Kuno Becker as Santiago Munez
Alessandro Nivola as Gavin Harris
Stephen Dillane as Glen Foy
Tony Plana as Hernan Munez
Marcel Iures as Erik Dornhelm
Leonardo Guerra as 10-Year-Old Santiago
Anna Friel as Roz Harmison
Jorge Cervera as Cesar
Sean Pertwee as Barry Rankin
Cassandra Bell as Christina
Directed by Danny Cannon
As a young boy, Santiago snuck across the Mexican-American border with his family, already having a soccer ball in his young hands. Years later, he’s playing amateur football with co-workers when he’s spotted by a British scout who sees potential in him. He makes a few calls and tells Santiago that if he can get to England for try-outs, he may be able to get onto the hugely popular Newcastle United team. Of course, Santiago’s father is not supportive of his son’s desire to pursue a career in football, which plays a large part in Santiago wanting to succeed and prove his father wrong, but Santiago also hopes that one day his father will be proud of him. But first he has to get to England, which poses a few problems, the first being money and the second being his lack of a green card. With the help of his grandmother, he gets to England, but learns that having skills and passing try-outs are two different things. The team owner sees potential and gives him more than a few chances, while Santiago develops a crush on the team nurse, who usually doesn’t date players but sees something special in the young American.
There isn’t anything that groundbreaking or amazing about this story of a boy following his dream, except that at least the game play and Santiago’s journey through the ranks of the British team seem fairly authentic, maybe due to the involvement of FIFA in producing the film. Those who enjoy British football should appreciate the efforts, while those who nothing about the game, may actually learn a thing or two.
While I’m sure young girls could spend a few hours swooning over dreamy Kuno Becker, he’s not a particularly good actor, playing off his charm to accent the nice guy aspect of the part, but then completely over-dramatizing when things get even remotely serious. On the other hand, Alessandro Nivola is far more convincing as the team’s partying superstar, hated by the fans because he’s not as good as he thinks. He takes Santiago under his wing, turns on him and then turns over a new leaf.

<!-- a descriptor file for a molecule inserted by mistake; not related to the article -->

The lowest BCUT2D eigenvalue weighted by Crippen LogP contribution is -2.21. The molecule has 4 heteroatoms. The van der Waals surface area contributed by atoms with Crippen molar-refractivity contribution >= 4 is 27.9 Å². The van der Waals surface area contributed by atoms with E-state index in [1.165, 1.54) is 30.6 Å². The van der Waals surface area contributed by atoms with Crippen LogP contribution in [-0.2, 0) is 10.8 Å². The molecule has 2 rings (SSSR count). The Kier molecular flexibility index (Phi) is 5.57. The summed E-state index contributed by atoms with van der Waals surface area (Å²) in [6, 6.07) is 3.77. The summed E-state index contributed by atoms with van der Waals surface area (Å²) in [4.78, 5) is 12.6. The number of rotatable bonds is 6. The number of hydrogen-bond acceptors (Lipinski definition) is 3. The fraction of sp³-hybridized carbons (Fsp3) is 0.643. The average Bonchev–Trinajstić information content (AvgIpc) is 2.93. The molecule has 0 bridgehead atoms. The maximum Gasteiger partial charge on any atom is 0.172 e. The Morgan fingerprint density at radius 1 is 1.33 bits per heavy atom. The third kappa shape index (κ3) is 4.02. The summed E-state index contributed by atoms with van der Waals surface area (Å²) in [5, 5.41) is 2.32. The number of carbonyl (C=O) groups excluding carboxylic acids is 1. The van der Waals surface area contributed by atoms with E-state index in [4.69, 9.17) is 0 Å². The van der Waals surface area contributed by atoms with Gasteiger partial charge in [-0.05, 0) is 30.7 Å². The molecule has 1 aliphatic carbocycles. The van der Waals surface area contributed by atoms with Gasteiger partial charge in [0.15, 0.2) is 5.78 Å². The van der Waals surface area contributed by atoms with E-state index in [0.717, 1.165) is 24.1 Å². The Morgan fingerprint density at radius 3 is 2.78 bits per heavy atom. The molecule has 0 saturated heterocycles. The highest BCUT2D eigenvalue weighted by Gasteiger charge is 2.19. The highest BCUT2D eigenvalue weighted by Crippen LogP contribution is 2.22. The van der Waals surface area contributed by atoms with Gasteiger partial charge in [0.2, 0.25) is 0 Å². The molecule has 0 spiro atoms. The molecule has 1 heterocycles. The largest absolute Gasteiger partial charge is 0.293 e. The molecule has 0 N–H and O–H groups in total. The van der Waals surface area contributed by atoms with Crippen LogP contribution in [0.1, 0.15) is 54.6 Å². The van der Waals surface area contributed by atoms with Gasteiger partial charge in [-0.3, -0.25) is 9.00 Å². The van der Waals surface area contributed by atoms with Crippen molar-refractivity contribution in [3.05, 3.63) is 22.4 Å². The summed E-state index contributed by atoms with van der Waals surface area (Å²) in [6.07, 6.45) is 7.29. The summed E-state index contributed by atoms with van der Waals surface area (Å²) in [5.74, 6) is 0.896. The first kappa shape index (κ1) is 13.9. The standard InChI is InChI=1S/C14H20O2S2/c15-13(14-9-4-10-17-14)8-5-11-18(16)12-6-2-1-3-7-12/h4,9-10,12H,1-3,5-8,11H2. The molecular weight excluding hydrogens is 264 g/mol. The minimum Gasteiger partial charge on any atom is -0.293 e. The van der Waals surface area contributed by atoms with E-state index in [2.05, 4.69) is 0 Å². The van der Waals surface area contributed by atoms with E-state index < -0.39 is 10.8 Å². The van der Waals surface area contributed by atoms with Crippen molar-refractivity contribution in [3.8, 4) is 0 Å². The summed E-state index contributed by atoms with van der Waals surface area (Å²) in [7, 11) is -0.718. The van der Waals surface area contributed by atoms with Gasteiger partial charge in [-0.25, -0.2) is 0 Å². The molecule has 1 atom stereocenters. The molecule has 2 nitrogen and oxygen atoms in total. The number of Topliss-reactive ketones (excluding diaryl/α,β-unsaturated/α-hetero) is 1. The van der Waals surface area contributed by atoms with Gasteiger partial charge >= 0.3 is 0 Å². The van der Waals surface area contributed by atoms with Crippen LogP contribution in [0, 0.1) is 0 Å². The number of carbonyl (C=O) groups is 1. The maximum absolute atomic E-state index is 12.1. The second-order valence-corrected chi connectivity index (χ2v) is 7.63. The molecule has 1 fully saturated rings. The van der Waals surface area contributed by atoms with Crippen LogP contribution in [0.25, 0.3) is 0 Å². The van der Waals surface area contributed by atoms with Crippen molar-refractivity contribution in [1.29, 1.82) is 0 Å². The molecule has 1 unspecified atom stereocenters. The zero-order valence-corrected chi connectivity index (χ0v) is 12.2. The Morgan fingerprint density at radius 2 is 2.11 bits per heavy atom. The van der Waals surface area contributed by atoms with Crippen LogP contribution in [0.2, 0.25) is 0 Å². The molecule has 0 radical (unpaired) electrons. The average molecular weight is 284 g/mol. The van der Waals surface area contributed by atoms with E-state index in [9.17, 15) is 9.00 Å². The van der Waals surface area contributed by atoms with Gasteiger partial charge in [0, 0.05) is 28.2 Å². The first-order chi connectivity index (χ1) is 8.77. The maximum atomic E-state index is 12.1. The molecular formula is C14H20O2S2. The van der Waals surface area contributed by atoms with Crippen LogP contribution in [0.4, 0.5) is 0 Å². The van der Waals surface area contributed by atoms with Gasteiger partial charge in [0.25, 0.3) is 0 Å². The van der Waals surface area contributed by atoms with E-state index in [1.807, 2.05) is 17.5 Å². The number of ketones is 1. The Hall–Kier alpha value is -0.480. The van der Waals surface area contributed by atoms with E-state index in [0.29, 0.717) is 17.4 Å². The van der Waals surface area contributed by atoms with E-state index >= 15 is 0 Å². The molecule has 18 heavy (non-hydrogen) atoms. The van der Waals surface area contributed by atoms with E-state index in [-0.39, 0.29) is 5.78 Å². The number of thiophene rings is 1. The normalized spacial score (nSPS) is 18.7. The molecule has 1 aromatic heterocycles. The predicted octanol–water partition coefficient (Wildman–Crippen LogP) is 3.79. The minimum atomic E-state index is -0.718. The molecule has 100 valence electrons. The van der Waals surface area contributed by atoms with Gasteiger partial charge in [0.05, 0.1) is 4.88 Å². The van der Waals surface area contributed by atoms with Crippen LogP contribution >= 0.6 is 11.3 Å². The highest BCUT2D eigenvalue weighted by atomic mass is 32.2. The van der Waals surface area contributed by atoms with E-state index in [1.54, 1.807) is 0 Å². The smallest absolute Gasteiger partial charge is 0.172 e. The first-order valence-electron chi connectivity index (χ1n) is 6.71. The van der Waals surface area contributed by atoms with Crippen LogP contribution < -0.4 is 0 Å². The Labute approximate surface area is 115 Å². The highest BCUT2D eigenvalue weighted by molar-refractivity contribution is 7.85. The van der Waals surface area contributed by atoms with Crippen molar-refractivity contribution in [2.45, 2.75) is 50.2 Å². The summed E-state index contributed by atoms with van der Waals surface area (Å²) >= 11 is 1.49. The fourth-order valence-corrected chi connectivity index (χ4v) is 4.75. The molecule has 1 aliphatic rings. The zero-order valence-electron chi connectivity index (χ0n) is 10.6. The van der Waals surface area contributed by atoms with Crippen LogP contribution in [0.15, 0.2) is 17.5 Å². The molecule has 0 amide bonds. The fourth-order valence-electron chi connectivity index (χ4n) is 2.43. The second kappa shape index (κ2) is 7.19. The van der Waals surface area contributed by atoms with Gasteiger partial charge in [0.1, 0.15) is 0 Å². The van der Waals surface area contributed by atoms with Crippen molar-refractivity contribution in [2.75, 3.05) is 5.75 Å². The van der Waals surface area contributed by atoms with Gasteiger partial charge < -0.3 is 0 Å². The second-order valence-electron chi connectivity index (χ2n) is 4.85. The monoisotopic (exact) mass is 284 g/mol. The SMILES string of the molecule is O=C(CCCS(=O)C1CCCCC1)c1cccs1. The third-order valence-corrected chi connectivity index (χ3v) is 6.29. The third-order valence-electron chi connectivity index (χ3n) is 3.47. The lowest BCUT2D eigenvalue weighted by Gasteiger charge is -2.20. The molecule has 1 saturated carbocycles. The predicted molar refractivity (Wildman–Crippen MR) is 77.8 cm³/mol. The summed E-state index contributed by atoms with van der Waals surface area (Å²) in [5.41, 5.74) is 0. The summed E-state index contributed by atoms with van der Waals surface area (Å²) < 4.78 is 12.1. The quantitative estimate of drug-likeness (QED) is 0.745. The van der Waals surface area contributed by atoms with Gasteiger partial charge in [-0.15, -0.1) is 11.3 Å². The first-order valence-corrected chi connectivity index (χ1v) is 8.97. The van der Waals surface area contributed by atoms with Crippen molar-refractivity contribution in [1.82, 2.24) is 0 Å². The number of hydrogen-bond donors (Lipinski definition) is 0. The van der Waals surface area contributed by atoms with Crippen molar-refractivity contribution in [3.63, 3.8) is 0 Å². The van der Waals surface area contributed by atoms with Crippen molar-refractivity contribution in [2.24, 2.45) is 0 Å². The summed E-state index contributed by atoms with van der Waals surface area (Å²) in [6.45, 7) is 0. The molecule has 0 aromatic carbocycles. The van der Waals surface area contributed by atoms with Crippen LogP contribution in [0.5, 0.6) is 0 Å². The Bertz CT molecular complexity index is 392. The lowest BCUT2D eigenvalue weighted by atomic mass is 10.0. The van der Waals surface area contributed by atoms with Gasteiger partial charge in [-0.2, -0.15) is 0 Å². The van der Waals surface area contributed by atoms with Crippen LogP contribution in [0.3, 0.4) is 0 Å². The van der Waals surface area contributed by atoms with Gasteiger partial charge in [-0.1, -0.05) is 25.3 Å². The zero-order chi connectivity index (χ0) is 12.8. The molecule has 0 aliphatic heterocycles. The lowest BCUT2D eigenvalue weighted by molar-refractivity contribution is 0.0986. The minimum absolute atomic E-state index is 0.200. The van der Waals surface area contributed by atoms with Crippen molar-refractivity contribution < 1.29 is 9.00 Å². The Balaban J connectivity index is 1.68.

For the most part, it’s fairly predictable, and far too often, the film devolves into sentimentality and the type of obvious film storytelling that we’ve seen too many times before, particularly the subplot involving Santiago’s fathers. There’s also no reason why this movie needed to be two hours long, and I’m sure we could have done without one of the many scenes of Santiago not making the cut and being ready to go home with his head between his legs. Of course, it’s not too hard to figure out how it will end, especially when you consider that a sequel is already in production.
Director Danny Cannon does a decent job on the visual and technical side, particularly with the football action that makes you feel as if you’re one of the players on the pitch. The fan in me wishes there were more of it. He also gives the film a decidedly Anglocentric feel with the heavy use of Oasis tunes in the soundtrack.
One thing that bothered me is that the movie has a PG rating, but gets away with quite a bit of foul language through the use of subtitles (one “bullsh*t”) and the use of British accent and slang–a number of “shites” and I thought that someone may have been called a “right c*nt”–but it could have easily slipped by. It’s a shame that the film couldn’t be more geared towards the kids who might actually have a dream to play the sport themselves some day, but those issues aside, the film is fairly harmless and often enjoyable.
The Bottom Line: